Was the preservation of indirect fire capability with the RVGK artillery regiments accident or intent?
                            Definitely by intent. When the rifle divisions lost their Staff Batteries and therefore their ability to plan massed fire, that capability 'moved uphill' to the Army Artillery Commander, and his assets for that were the RVGK artillery regiments. The Soviet critique of the Moscow Counteroffensive has an entire chapter on the problems the Army Artillery Commanders had, including the fact that they failed consistently to include any of the rifle regiment assets (120mm mortars, 76mm infantry howitzers) in their fire planning and that therefore these assets were largely wasted.


                            Originally posted by Carl Schwamberg View Post
                            I'd disagree with the last. Maybe because I've been hyper aware of artillery related print the last two decades. There has been a fair ammount published on the Red Army artillery, even if many details are wrong. In the matter or errors I've found there is not much difference between the Red Army & US Army artillery 'literature' . The more I pick through the eyewitness accounts & other direct sources the more I find the popular description of the US artillery to be as bad as what you describe for the RKKA.
                            Very little of the 'popular' histories have addressed the effects of artillery in WWII. Aircraft and tanks are glamorous and take great photographs, but the artillery did by far most of the killing. One German Army Group (G) in France put out an order which summed up the US Army artillery: it stated that to press home an attack against any size American unit that still had communication with any US artillery unit was simply suicidal: before you could properly develop your attack into a breakthrough or break in, every American tube within range would smother you under unlimited amounts of ammunition.
                            The Soviet Army's artillery divisions are fairly well known, but in early 1944, the Soviet Army artillery was vastly increased by forming the separate artillery regiments into Army Artillery Brigades (one per combined arms army) each of which included an Artillery Reconnaissance Battalion. Thus, each army artillery commander got their own internal assets for sound and flash ranging, met data for registration, fire planning and massed fire control that before they had to borrow from an Artillery Division HQ. It's one of the 'hidden reasons' why the 1944 offensives in Jun - July so completely German defensive artillery fire, which had been the basis for the German defensive systems in 1941 - 43. In other words, not only did the Red Army's quantity of artillery assets keep getting bigger, they got more capable throughout the war.

                            Originally posted by Carl Schwamberg View Post
                            At least two German artillery men survived. Siegfried Knappe spent the five months of 1941 in a German infantry divisions artillery before being withdrawn for wounds. Werner Adamcyzk spent the entire four years in 20th Motor Rifle/PzGrenadier Divisions artillery. His account illustrates the returning efficiency of the RKKA artillery counter battery skills. By early 1944 Adamcyzks battery was living underground even in the most temporary positions due to routine enemy counter fires. In 1941 he recalled exactly one CB attack, of less than a dozen projectiles from a heavy cannon battery.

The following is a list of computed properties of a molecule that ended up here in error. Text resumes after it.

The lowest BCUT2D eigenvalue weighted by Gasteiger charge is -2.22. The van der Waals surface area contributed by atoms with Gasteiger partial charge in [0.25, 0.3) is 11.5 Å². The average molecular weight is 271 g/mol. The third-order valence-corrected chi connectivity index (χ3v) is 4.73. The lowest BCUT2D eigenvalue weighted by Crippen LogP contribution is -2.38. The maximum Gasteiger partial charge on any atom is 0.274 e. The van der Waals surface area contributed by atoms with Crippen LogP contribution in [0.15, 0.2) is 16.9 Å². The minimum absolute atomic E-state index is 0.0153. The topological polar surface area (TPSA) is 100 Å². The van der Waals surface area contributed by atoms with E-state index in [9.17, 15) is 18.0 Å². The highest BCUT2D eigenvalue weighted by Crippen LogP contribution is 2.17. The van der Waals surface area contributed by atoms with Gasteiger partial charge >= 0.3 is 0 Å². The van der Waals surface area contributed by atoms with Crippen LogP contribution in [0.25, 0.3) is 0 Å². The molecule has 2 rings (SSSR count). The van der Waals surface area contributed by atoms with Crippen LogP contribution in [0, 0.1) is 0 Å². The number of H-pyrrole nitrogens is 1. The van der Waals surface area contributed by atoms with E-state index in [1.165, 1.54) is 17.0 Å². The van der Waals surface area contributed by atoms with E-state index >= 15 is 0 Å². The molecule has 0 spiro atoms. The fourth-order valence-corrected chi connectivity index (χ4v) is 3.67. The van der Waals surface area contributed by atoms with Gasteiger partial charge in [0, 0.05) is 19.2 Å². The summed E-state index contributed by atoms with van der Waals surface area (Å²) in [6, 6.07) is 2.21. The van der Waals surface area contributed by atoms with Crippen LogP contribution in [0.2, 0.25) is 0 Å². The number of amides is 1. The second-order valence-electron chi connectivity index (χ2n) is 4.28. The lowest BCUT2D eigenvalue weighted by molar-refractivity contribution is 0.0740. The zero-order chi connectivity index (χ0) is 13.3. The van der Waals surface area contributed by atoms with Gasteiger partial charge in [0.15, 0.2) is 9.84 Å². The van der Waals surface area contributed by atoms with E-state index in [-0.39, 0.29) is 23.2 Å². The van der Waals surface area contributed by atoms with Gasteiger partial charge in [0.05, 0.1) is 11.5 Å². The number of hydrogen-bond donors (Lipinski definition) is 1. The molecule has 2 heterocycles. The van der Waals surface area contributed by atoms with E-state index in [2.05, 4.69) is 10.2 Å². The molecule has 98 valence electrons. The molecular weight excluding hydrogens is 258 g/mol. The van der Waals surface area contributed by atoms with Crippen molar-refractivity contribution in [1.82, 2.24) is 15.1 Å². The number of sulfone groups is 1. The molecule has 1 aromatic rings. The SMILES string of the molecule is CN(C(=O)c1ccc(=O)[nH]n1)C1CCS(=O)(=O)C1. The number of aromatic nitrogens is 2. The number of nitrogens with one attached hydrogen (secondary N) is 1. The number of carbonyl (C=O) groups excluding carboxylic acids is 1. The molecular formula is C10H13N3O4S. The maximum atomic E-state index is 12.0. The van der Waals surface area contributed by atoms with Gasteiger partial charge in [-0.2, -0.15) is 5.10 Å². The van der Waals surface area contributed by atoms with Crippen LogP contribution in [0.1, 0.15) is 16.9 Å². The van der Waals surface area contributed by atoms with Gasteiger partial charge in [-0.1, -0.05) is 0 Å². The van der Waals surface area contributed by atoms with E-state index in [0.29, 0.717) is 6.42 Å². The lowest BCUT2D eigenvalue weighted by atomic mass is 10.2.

I'm not as familiar with the German memoir literature, thanx for the tips.
                            As to Soviet counter fire, it got dramatically better after 1942. In Leningrad the command integrated all the army and the Soviet navy's ship-bourne and coastal defense artillery assets into counterbattery work, using mathematics developed in part by the University of Leningrad, and formed the 3rd Counter Fire Artillery Corps. These techniques, including silent registration, sound and flash ranging, were then used to form two Cannon Artillery Divisions in 1943 strictly for counter fire work on a large scale.
                            The Germans even developed specialized explosive charges, to be set off 1 - 2 km in front of their own battery positions, to mimic the sound of their own firing and spoof the Soviet sound ranging apparatus. Otherwise, you had to move the firing battery after only a few rounds to avoid being smothered under 152mm shells. Again, not only increase in quantity, but increases in capability which usually go un-noticed in the 'popular' histories.

                            Comment


                            • #15
                              Originally posted by Sharposhnikov View Post
                              On 29 July 1941 the 04/600 series shtat for the rifle division was issued. This removed the howitzer regiment and the antitank battalion, reduced the light artillery regiment, reduced the reconnaissance battalion to a single motorized reconnaissance company, and reduced the rifle units by about half their authorized mortars and machineguns. At roughly the same time, in a separate order that I have not ferreted out yet but has been referenced several times in other works, the existing prewar divisions were instructed to give up their antitank battalions and howitzer regiments. I have found very little evidence that any of them did so before September. In addition, among the new divisions being formed, the NKVD-based rifle divisions formed in July 1941 seem to have simply been equipped with whatever was available, and show wide variations from any existing shtat in both equipment and weapons. Likewise, the militia rifle divisions had a separate shtat and when converted into regular rifle divisions some still had very peculiar levels of equipment compared to what they were 'authorized'.
                              Yes, I gathered the July date from the chart linked above, tho it is nice to have it confirmed. What I was asking was when did this originate? Was it the result of long term planning underway for many months, or from plannig initiated just weeks earlier?